COVID-19, lobbying... Cash will remain despite all

COVID-19, lobbying... Cash will remain despite all
As the coronavirus lockdown restrictions are gradually eased across the UK, questions are being asked about how people’s behaviours might change in the longer term, and how wider society might develop as a result.


Take something as fundamental as cold hard cash. During the lockdown, we’ve been urged to use contactless payment methods for hygiene reasons, and the limit for single contactless payments was increased from £30 to £45 on 1 April precisely to facilitate more transactions of this kind.

Many people have cash in their purses and wallets they withdrew from ATMs back in early March, and they’ve managed perfectly well without it. So are we heading towards a cashless society?

The use of cash has been declining for a number of years, but it has accelerated rapidly because of coronavirus. Link, which runs the UK’s main ATM network, says the use of ATMs has dropped by over 50% as people stay at home and have fewer opportunities to go out and spend.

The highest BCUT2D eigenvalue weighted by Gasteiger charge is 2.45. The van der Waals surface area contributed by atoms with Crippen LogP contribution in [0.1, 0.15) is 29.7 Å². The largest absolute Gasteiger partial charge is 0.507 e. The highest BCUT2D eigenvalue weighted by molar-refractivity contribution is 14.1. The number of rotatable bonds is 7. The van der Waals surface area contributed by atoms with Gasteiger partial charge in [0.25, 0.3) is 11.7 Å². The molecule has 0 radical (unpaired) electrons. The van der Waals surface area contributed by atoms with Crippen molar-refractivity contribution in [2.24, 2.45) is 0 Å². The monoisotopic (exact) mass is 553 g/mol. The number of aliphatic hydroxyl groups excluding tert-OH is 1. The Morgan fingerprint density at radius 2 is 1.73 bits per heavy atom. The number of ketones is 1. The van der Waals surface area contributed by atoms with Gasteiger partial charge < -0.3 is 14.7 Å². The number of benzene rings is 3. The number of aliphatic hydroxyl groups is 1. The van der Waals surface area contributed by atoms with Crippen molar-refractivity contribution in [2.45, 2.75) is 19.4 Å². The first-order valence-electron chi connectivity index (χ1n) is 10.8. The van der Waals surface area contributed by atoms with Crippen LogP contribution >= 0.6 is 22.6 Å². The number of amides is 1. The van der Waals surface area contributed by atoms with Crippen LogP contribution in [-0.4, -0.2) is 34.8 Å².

But it says there were still around 20 million ATM transactions (totalling £1 billion) each week at the height of the lockdown.

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Go Further

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The cashless society from an ethical point of view

The debate about the move towards a cashless society has been at the center of the scene for several years, now. Various angles have been taken by economists, politicians, banking institutions and sociologists. Beyond the technicalities of the debate, lies the question of freedom, of inter-citizen solidarity and of governmental responsibility. The debate cannot remain in the hands of financial specialists, it is first and foremost an ethical, political and societal issue.

The cashless society from an ethical point of view

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